Friday, July 24, 2015

The Big Fix

While the mayor and the Common Council are wrawling over two details of the ward boundaries, the Legal Committee is pursuing a multistep plan, which probably will not be fully implemented until 2018, to redivide the city into five "equipopulos districts" and eliminate the arcane and inequitable weighted vote system. This journey of a thousand miles begins with a resolution to hold a referendum this November "to decide if the manner of voting pursuant to Charter 12-13 shall be amended and the manner of such amendment."

The resolution, which the Legal Committee agreed Wednesday to move forward to the full Council in August, proposes that the following question appear on the ballot in the general election on November 3:
Shall the Common Council of the City of Hudson amend the City Charter to replace the current method of weighted voting utilized by the Common Council with voting districts of equal population such that every resident of the City of Hudson is equally represented on the City Council?
The referendum is just the beginning. As Legal Committee chair John Friedman (Third Ward) noted, "All the work happens after this referendum." That work includes appointing, by a convoluted formula meant to ensure that it is both apolitical and nonpartisan, a "Redistricting Commission" that will be given a year to come up with a scheme to divide the city into five districts of equal population. Once that's accomplished, another referendum will be required to adopt the plan.


  1. More evidence of CC hypocrisy. Mr. Friedman wants to put the weighted vote construction to a city-wide referendum, but he did his best to silence 500 petitioners who wanted an environmental review of the sewer-separation project. He wouldn't even let that resolution asking for an environmental review come to the floor of the Common Council for discussion. It's amazing how champions of democracy can be turned into advocates of stealth and secrecy when it serves their interests.

  2. An advantage of a multi-step process is that it separates the principle (equipopulous districts), from the practice (what the actual ward boundaries are).

    In 2003, the referendum was 50:50 in most of the city, but was strongly opposed by two voting districts:

    2-1: +4 for
    3-1: +4 for
    3-2: -5 against
    4-1: 0 tied
    5-2: +9 for
    sum: +12 for

    1-1: -30 against
    5-1: -50 against

    Because Ward 1 is so small, it is going to be absorbed into Ward 3 under any sort of plan. The proposal in 2003 would have shifted the portion of Ward 5 between 5th and 7th into Ward 4. Whether that was the source of opposition, I don't know. Where did the aldermen at that time reside?

    You have posted a 6-ward plan in the past. I do not believe that was what was voted on in 2003. The resolutions passed by the Common Council reflect a 5-district plan. There is a gap in the documents, so it is possible that there was a last minute switch, but I am dubious.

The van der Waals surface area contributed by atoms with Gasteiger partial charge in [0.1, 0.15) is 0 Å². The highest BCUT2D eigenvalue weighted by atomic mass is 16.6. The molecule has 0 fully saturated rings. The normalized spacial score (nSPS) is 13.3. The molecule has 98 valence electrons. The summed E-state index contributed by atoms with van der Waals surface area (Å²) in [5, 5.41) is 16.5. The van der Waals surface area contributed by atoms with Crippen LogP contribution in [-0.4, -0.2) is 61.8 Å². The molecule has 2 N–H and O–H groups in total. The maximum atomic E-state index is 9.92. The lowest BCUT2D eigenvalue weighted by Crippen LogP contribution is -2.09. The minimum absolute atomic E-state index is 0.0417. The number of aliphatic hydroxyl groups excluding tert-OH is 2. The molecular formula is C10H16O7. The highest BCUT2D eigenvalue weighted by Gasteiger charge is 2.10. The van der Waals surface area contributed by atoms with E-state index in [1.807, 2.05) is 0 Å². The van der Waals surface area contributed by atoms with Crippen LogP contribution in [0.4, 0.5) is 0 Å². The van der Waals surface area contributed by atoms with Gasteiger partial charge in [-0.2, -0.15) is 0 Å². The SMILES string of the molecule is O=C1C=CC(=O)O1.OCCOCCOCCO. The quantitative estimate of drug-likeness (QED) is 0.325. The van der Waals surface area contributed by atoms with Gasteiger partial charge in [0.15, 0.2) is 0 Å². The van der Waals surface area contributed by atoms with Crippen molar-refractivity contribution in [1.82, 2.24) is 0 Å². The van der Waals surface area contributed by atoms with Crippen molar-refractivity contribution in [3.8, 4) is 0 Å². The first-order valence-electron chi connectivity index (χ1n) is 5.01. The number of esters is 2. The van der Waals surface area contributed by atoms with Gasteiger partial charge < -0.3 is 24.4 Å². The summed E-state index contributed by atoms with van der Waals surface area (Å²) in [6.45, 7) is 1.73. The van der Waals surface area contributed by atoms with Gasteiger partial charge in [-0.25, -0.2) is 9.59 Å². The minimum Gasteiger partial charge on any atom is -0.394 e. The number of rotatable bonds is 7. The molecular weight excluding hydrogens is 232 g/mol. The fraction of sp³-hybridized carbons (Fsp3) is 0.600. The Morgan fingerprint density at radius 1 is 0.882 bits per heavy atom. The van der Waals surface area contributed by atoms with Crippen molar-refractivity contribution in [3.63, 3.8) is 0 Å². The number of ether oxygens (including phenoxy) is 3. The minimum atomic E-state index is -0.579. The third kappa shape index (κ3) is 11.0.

The 6-district plan may have been conceptual. An interesting feature is that it excluded the prison population. In 2000, the prison would have represented about 40% of whichever equal-population district it was placed in.

    1. The plan proposed in 2003 actually did divide the city into six wards, and I have posted that map several times. It can be found in this post:

  3. At the meeting of the Legal Committee, Alderman Sarah Sterling complained about the balance of political power on the proposed redistricting commission. State law requires that "[the plan for local government organization] plan shall provide substantially fair and effective representation for the people of the local government as organized in political parties."

    The problem with the Arizona redistricting commission was that it was a 5-member body, with one supposed independent, that made all its decisions on a 3:2 party line vote.

    A better system would require concurrent majorities for approval of any plan.

    A possible problem with weighted voting systems is that they may deny voters of more populous wards from effective representation on committees, where weighted voting is not used.

    For example, in Hudson, the voters of Ward 5 should legitimately have two aldermen on most committees. But that would a problem because then both aldermen from Ward 5 would be assigned to almost every committee. And aldermen from wards 1 and 4 would be limited to serving on about half the committees.

    If Hudson keeps weighted voting and the current wards, it should look to including an apportionment component, Wards 1 and Wards 4 would have a single alderman (who would have about twice the voting weight they currently do), and Ward 5 would have 4 aldermen who would each have roughly half the voting weight they currently do.

  4. There is no record of a 6-district plan being considered or voted on in 2003.

    If you read the Common Council minutes for 2002: April 16; May 21; October 15; November 19; and December 17; and 2003: February 25; March 18; April 15; May 20; and June 17; you will find various items related to modifying the weighted votes, or switching to equal-population districts.

    At its April 15, 2003 the Common Council approved Resolution 2003-3A which switched to five equal population districts. At the May 20, 2003 meeting the matter was placed on the November 2003 ballot (it was subject to mandatory referendum).

    The minutes for August 19, 2003 appear to have been garbled, and if there was a September meeting, its minutes are not on the city web site. So it is conceivable that there was a last minute switch to a 6-district plan, but I am skeptical.